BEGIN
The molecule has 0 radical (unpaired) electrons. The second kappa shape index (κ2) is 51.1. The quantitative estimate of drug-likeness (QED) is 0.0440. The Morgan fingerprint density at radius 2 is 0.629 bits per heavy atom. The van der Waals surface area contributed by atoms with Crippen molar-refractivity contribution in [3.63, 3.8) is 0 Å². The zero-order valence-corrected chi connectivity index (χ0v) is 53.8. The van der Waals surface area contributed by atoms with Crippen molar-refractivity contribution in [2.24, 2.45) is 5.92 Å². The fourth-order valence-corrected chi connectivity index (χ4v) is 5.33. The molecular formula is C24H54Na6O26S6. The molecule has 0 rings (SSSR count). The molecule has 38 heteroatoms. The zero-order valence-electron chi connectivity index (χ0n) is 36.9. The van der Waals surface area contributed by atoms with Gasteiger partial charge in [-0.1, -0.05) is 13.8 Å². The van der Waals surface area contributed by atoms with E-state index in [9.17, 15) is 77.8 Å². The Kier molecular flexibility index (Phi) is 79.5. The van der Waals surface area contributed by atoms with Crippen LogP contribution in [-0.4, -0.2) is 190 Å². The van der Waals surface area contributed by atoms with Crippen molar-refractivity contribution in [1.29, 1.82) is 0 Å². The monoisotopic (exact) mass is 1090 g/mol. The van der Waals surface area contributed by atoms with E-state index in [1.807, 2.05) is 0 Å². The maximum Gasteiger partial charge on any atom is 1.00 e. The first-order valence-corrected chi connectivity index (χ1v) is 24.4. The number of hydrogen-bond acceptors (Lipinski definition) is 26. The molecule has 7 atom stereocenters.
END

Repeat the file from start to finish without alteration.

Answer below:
The molecule has 0 radical (unpaired) electrons. The second kappa shape index (κ2) is 51.1. The quantitative estimate of drug-likeness (QED) is 0.0440. The Morgan fingerprint density at radius 2 is 0.629 bits per heavy atom. The van der Waals surface area contributed by atoms with Crippen molar-refractivity contribution in [3.63, 3.8) is 0 Å². The zero-order valence-corrected chi connectivity index (χ0v) is 53.8. The van der Waals surface area contributed by atoms with Crippen molar-refractivity contribution in [2.24, 2.45) is 5.92 Å². The fourth-order valence-corrected chi connectivity index (χ4v) is 5.33. The molecular formula is C24H54Na6O26S6. The molecule has 0 rings (SSSR count). The molecule has 38 heteroatoms. The zero-order valence-electron chi connectivity index (χ0n) is 36.9. The van der Waals surface area contributed by atoms with Gasteiger partial charge in [-0.1, -0.05) is 13.8 Å². The van der Waals surface area contributed by atoms with E-state index in [9.17, 15) is 77.8 Å². The Kier molecular flexibility index (Phi) is 79.5. The van der Waals surface area contributed by atoms with Crippen LogP contribution in [-0.4, -0.2) is 190 Å². The van der Waals surface area contributed by atoms with Crippen molar-refractivity contribution in [1.29, 1.82) is 0 Å². The monoisotopic (exact) mass is 1090 g/mol. The van der Waals surface area contributed by atoms with E-state index in [1.807, 2.05) is 0 Å². The maximum Gasteiger partial charge on any atom is 1.00 e. The first-order valence-corrected chi connectivity index (χ1v) is 24.4. The number of hydrogen-bond acceptors (Lipinski definition) is 26. The molecule has 7 atom stereocenters.